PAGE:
Monday, December 5, 2011


It has been many years since I have attended my last pantomime, a form of entertainment primarily enjoyed by the British. My experiences are mainly from London in the years before WWII, but the peculiar art form of the pantomime continued to flourish 50 years ago, and probably still does. Other major cities, such as Birmingham and Manchester, have their own productions.

Pantomimes have names that are familiar to most British children, usually relating to fairy stories or legends. Some examples are: Dick Whitington and His Cat; Puss in Boots; Little Red Riding Hood; Sleeping Beauty; and Beauty and the Beast.

There are certain additions to this entertainment. It is primarily designed to attract families with young children, and performances begin in December, lasting into at least early January, when many school children are on holiday.

The plot is usually very loosely based on the traditional story. Almost always there is a Principal Boy, (played by an attractive young woman in tights), and a Principal Girl, usually wearing a pretty dress. There is usually a Dame, played by an older man. There may be a horse (played by two men as "front legs" and "hind legs").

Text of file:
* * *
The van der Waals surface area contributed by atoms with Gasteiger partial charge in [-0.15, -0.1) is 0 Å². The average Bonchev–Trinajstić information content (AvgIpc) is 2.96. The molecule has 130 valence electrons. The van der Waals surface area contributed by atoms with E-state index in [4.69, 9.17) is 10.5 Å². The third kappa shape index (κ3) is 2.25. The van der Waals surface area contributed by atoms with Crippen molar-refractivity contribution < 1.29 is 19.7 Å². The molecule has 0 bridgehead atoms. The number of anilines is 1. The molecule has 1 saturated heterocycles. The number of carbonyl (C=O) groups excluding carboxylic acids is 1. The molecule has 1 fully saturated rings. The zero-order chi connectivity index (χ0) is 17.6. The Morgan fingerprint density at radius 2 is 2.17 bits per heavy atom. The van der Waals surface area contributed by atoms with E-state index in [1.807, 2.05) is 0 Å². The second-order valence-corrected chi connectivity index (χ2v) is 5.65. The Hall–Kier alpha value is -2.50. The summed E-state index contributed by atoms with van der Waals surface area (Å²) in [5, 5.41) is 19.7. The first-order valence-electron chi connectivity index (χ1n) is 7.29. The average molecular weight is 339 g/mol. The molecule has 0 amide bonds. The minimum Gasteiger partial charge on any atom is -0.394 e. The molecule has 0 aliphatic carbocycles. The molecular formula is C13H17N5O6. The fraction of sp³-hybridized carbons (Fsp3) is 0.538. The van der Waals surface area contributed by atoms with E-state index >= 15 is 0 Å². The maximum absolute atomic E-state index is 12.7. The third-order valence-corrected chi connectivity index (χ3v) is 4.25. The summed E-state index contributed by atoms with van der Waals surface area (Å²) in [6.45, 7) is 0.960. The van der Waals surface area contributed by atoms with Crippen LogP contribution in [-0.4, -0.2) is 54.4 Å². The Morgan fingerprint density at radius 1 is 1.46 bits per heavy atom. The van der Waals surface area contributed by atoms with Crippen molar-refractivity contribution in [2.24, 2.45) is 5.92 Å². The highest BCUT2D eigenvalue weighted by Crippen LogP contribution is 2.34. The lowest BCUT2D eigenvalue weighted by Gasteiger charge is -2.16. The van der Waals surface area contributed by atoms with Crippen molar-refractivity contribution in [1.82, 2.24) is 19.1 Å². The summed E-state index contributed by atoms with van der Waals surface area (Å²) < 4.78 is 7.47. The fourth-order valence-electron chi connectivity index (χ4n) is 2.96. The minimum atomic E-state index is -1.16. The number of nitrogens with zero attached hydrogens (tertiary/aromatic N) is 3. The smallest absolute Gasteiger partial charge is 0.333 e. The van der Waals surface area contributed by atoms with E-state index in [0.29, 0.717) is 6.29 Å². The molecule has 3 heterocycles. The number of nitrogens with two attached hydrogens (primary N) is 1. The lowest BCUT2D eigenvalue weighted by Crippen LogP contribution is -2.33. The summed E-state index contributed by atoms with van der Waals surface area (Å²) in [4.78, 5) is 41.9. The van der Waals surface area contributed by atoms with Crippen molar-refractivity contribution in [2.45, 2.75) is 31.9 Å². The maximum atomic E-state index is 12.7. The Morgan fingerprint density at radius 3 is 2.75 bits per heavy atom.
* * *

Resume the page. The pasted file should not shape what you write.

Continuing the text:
The Dame is usually played by a famous comedian; in some instances, a pair of comedians appear.

The show is designed to make use of popular songs. Any relationship to the plot is strictly coincidental.

A typical ending will bring the Principal Boy and Principal Girl together, perhaps singing a duet.

The humor (especially as introduced by the Dame) if often broad, but never quite obscene. The young people I knew usually tired of the "treat" of attending a pantomime after puberty. However, I did have one more experience of a pantomime. I was living and working in London after graduating from Oxford. Almost every week my best friend (Perry Calwell), also a graduate of Oxford, and I would visit a "settlement house". These were establishments to be found in the poorer quarters of a city, largely used by young people as a place to gather and entertain themselves. A few staff members, typically young university graduates, lived on the premises, while working at jobs in central London, a short bus ride or tube journey from the settlement house.

Perry and I, with support from the staff, decided to write and perform a pantomime one year. We soon faced the problem that one could never count on the appearance of cast members at our weekly rehearsals. Perry and I spent a lot of time and many evenings working on this project, despite our frustrations. We convinced ourselves that our efforts were worthwhile, as they did serve to keep a good many teenagers "out of trouble".

We did eventually put on a performance, which (despite it's major shortcomings) was very successful. At the end, Perry and I agreed that this was the last time we would try to put on a pantomime. I have not attended one since.

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